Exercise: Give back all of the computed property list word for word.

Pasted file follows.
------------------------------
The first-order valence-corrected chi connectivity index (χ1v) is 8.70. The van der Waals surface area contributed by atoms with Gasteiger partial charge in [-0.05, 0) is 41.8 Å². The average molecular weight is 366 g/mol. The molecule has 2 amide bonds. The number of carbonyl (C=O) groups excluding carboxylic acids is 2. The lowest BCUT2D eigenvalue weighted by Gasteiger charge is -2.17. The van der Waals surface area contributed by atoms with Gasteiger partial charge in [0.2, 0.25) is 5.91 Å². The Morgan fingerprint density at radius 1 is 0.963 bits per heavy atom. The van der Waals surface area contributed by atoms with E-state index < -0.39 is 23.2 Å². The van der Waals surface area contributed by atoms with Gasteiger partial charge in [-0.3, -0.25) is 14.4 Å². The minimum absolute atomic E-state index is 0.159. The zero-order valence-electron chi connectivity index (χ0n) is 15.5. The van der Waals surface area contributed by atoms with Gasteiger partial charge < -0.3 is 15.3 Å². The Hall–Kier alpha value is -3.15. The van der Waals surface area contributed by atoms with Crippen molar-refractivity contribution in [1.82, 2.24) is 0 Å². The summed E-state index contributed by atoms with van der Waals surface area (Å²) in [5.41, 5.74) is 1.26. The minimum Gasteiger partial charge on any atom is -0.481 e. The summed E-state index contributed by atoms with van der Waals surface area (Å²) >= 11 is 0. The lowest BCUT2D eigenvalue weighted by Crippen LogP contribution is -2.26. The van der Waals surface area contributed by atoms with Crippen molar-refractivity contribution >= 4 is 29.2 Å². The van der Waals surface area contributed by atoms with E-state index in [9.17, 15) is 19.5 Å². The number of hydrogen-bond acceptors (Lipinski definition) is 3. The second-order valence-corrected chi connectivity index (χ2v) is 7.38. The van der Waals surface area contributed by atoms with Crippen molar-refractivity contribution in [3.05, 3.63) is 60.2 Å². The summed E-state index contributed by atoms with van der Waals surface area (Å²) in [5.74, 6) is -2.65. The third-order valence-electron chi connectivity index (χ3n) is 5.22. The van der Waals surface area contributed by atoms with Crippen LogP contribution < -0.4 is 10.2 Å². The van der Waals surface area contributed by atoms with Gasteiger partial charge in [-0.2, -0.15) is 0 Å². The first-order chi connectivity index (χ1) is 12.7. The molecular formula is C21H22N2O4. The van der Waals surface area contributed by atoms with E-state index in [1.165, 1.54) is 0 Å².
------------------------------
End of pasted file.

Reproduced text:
The first-order valence-corrected chi connectivity index (χ1v) is 8.70. The van der Waals surface area contributed by atoms with Gasteiger partial charge in [-0.05, 0) is 41.8 Å². The average molecular weight is 366 g/mol. The molecule has 2 amide bonds. The number of carbonyl (C=O) groups excluding carboxylic acids is 2. The lowest BCUT2D eigenvalue weighted by Gasteiger charge is -2.17. The van der Waals surface area contributed by atoms with Gasteiger partial charge in [0.2, 0.25) is 5.91 Å². The Morgan fingerprint density at radius 1 is 0.963 bits per heavy atom. The van der Waals surface area contributed by atoms with E-state index < -0.39 is 23.2 Å². The van der Waals surface area contributed by atoms with Gasteiger partial charge in [-0.3, -0.25) is 14.4 Å². The minimum absolute atomic E-state index is 0.159. The zero-order valence-electron chi connectivity index (χ0n) is 15.5. The van der Waals surface area contributed by atoms with Gasteiger partial charge < -0.3 is 15.3 Å². The Hall–Kier alpha value is -3.15. The van der Waals surface area contributed by atoms with Crippen molar-refractivity contribution in [1.82, 2.24) is 0 Å². The summed E-state index contributed by atoms with van der Waals surface area (Å²) in [5.41, 5.74) is 1.26. The minimum Gasteiger partial charge on any atom is -0.481 e. The summed E-state index contributed by atoms with van der Waals surface area (Å²) >= 11 is 0. The lowest BCUT2D eigenvalue weighted by Crippen LogP contribution is -2.26. The van der Waals surface area contributed by atoms with Crippen molar-refractivity contribution >= 4 is 29.2 Å². The van der Waals surface area contributed by atoms with E-state index in [9.17, 15) is 19.5 Å². The number of hydrogen-bond acceptors (Lipinski definition) is 3. The second-order valence-corrected chi connectivity index (χ2v) is 7.38. The van der Waals surface area contributed by atoms with Crippen molar-refractivity contribution in [3.05, 3.63) is 60.2 Å². The summed E-state index contributed by atoms with van der Waals surface area (Å²) in [5.74, 6) is -2.65. The third-order valence-electron chi connectivity index (χ3n) is 5.22. The van der Waals surface area contributed by atoms with Crippen LogP contribution < -0.4 is 10.2 Å². The van der Waals surface area contributed by atoms with Gasteiger partial charge in [-0.2, -0.15) is 0 Å². The first-order chi connectivity index (χ1) is 12.7. The molecular formula is C21H22N2O4. The van der Waals surface area contributed by atoms with E-state index in [1.165, 1.54) is 0 Å².